Cellphones that can Reconfigure into a Bracelet Format

During this past week, there was patent activity that indicates a continuing interest on the part of major cellphone makers in devices that can be mechanically switched from a conventional flat form to a wearable, bracelet format.

Backing up just a bit, an early patent application related to this technology was filed by Apple in 2011. The application can be found here. The device includes a flexible display coupled to a bistable spring. The bistable spring is capable, in this case, of being configured to enable an elastic transformation between a flat state and a bent, ring-like state.

In the application, Apple went on to propose powering the device with a solar panel beneath the display or by using the kinetic energy associated with movement of the user’s arm.

At about the same time as Apple’s filing, Samsung submitted an application related to a mechanically reconfigurable device. One innovative idea included in the Samsung application was the provision of a display that rotates, moving with the user’s arm.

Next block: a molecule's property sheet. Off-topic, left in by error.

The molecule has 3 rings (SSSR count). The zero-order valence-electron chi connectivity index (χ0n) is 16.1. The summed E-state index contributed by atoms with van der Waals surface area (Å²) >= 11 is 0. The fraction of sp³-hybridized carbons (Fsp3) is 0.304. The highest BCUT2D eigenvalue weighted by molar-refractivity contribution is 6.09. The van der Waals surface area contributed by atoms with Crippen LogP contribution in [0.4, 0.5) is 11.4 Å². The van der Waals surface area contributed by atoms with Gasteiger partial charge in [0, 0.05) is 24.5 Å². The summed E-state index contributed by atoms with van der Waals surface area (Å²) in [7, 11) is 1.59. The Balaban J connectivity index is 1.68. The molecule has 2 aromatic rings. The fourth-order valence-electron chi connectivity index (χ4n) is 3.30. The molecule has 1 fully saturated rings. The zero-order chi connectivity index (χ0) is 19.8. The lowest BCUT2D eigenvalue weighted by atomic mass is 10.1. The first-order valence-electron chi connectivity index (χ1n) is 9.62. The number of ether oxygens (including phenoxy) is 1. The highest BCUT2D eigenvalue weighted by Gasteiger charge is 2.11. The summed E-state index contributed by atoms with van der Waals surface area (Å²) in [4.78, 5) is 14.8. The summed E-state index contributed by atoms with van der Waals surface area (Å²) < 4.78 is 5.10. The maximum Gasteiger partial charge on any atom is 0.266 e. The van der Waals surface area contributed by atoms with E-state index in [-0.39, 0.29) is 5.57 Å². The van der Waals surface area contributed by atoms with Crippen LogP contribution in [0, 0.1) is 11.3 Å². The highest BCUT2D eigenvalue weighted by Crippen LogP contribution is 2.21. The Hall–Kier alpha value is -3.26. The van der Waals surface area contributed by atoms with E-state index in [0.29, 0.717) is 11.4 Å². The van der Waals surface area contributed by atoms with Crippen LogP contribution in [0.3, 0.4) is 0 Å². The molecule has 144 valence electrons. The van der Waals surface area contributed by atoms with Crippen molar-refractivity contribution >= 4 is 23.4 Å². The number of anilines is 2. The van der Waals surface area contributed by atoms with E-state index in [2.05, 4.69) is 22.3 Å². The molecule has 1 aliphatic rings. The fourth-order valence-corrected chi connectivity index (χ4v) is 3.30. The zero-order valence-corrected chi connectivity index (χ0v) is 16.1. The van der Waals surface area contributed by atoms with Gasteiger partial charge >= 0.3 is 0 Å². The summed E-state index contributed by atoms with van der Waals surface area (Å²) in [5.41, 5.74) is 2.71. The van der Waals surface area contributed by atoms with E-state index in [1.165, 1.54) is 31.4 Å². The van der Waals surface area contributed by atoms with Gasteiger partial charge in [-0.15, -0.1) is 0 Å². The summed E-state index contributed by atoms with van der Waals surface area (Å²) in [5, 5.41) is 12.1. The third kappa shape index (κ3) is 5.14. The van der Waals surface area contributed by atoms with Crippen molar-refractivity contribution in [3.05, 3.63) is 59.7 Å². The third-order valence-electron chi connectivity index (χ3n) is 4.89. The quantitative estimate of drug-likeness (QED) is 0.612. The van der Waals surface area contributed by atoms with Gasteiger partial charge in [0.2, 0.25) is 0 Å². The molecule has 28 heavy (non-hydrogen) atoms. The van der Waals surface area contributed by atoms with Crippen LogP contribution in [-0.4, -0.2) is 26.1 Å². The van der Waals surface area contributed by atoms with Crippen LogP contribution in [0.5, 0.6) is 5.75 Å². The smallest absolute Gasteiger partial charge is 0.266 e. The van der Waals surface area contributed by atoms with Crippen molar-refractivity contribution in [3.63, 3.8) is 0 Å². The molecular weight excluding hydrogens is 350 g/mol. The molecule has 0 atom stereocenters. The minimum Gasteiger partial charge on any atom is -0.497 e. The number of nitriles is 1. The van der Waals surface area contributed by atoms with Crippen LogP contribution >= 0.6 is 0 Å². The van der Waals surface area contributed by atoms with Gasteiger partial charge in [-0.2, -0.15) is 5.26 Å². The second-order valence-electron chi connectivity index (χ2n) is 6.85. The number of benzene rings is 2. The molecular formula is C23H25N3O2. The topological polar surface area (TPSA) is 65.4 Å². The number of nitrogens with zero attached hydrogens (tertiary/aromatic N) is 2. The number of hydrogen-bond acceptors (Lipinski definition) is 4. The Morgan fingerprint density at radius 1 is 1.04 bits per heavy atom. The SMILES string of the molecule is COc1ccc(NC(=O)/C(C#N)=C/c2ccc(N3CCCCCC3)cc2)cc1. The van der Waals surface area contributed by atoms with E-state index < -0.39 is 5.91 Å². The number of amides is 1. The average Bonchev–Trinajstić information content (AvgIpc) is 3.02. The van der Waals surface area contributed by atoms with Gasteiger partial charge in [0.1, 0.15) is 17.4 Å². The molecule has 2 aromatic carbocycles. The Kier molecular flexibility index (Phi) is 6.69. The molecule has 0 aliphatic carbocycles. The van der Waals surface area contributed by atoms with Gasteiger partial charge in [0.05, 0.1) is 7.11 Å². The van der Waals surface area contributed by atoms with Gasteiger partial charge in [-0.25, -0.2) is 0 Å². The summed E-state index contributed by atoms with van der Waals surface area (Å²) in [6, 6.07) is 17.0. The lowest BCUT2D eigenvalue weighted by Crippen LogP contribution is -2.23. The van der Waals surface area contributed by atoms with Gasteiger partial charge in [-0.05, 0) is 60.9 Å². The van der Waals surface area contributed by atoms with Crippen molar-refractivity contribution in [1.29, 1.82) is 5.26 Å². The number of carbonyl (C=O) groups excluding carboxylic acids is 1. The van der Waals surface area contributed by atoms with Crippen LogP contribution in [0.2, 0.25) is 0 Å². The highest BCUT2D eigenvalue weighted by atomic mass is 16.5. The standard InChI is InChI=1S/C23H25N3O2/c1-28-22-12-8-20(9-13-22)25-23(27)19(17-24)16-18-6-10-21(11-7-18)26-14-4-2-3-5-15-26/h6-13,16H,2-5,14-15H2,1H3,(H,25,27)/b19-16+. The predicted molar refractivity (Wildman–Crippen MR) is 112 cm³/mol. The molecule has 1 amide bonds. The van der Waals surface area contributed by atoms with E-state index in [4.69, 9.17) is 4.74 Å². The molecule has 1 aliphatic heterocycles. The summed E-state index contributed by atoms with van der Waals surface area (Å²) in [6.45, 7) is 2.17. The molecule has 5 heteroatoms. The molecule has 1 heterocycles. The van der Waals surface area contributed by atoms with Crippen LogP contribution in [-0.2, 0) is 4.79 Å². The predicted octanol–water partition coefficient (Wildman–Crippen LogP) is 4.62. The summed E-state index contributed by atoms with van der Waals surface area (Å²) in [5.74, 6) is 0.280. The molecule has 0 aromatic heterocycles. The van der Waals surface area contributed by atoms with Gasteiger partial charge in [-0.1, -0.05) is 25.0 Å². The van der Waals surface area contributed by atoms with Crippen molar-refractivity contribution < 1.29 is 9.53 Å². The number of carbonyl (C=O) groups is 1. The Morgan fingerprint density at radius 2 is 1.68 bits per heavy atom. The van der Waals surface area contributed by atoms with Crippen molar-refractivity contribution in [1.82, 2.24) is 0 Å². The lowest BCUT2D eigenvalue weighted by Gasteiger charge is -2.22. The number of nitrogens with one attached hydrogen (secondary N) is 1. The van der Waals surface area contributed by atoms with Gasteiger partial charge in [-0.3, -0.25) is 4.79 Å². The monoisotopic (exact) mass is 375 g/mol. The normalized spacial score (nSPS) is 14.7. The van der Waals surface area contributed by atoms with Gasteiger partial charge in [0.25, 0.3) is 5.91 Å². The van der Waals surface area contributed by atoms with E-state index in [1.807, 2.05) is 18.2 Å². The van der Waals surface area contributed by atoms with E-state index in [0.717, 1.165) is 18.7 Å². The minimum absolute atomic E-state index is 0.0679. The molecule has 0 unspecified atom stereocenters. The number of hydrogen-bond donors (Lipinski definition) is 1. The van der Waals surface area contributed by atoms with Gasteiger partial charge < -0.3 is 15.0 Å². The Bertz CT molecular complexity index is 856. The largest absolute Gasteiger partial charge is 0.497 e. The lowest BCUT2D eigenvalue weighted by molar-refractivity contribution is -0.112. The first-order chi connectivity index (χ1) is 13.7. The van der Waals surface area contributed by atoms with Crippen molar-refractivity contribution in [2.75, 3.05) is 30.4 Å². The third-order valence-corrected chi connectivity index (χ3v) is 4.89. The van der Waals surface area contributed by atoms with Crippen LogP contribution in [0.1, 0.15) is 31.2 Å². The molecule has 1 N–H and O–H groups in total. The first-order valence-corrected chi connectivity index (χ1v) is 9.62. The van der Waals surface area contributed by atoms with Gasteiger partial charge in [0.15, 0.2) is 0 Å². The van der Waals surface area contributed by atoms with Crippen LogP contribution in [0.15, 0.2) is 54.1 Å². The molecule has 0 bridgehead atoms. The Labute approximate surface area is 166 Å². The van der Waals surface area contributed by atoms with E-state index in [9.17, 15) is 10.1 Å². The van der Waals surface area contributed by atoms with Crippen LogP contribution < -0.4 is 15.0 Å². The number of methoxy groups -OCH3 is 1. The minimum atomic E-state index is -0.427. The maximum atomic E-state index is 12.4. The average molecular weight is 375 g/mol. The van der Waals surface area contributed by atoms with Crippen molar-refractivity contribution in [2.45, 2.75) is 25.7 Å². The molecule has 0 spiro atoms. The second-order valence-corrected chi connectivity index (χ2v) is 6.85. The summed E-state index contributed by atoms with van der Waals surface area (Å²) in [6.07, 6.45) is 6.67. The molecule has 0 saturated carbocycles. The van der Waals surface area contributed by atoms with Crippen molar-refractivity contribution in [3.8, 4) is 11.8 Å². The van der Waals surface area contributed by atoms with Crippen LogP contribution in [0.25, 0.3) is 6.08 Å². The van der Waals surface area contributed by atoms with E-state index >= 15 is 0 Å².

Last week the USPTO published a new Samsung patent application related to a reconfigurable device. It can be found here. The patent discusses in some detail the mechanical means by which the device is made reconfigurable. As was the case with the Apple device, it also includes the use of a bistable spring. The disclosed device also includes touch input and a transparent panel to protect the top surface from scratches. The body of the device may include a processing unit and an input-output unit that perform functions according to the purpose of the device.

Samsung 2Samsung 1

This week’s news is the issuance of a design patent to LG that describes a flexible smartphone that could be used in connection with an attachable wristband accessory. The design patent can be found here.


It might be noted that design patents typically provide only a simple illustration of the possible device. LG has provided little in the way of details about the device other than indicating an interest in the technology.

Regarding this last point, although filing for patents is indicative of interest by a company in a given technology, it is equally true that such an interest may not translate into consumer products. Having said that, I suspect that the demonstrated level of interest in this type of reconfigurable device coupled with its potential for application in the hot wearable product area, the result should be the appearance of such products in the consumer market. We shall see. – Arthur Berman